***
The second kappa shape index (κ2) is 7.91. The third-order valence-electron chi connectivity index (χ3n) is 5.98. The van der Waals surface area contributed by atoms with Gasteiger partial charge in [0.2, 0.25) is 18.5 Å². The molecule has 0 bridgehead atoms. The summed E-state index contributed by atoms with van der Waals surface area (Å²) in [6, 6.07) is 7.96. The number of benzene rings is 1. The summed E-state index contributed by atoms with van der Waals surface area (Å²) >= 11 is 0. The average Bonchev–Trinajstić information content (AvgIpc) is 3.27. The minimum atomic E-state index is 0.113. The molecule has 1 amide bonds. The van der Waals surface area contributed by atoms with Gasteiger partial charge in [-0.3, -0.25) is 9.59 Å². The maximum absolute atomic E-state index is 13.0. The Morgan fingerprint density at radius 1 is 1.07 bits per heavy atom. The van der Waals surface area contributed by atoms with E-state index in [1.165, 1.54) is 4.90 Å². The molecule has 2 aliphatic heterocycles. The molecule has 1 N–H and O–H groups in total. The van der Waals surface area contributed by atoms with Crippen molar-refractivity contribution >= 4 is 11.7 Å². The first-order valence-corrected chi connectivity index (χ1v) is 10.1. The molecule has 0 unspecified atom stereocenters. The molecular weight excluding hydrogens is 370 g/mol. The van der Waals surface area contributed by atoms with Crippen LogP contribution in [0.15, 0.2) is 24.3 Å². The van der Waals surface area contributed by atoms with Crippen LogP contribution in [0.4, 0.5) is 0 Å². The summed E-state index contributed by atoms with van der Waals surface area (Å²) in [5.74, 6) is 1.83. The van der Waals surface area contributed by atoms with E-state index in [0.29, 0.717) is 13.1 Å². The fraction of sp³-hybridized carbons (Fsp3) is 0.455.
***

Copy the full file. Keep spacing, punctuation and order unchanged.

The second kappa shape index (κ2) is 7.91. The third-order valence-electron chi connectivity index (χ3n) is 5.98. The van der Waals surface area contributed by atoms with Gasteiger partial charge in [0.2, 0.25) is 18.5 Å². The molecule has 0 bridgehead atoms. The summed E-state index contributed by atoms with van der Waals surface area (Å²) in [6, 6.07) is 7.96. The number of benzene rings is 1. The summed E-state index contributed by atoms with van der Waals surface area (Å²) >= 11 is 0. The average Bonchev–Trinajstić information content (AvgIpc) is 3.27. The minimum atomic E-state index is 0.113. The molecule has 1 amide bonds. The van der Waals surface area contributed by atoms with Gasteiger partial charge in [-0.3, -0.25) is 9.59 Å². The maximum absolute atomic E-state index is 13.0. The Morgan fingerprint density at radius 1 is 1.07 bits per heavy atom. The van der Waals surface area contributed by atoms with E-state index in [1.165, 1.54) is 4.90 Å². The molecule has 2 aliphatic heterocycles. The molecule has 1 N–H and O–H groups in total. The van der Waals surface area contributed by atoms with Crippen molar-refractivity contribution >= 4 is 11.7 Å². The first-order valence-corrected chi connectivity index (χ1v) is 10.1. The molecule has 0 unspecified atom stereocenters. The molecular weight excluding hydrogens is 370 g/mol. The van der Waals surface area contributed by atoms with Crippen LogP contribution in [0.15, 0.2) is 24.3 Å². The van der Waals surface area contributed by atoms with Crippen LogP contribution in [0.4, 0.5) is 0 Å². The summed E-state index contributed by atoms with van der Waals surface area (Å²) in [5.74, 6) is 1.83. The van der Waals surface area contributed by atoms with E-state index in [0.29, 0.717) is 13.1 Å². The fraction of sp³-hybridized carbons (Fsp3) is 0.455.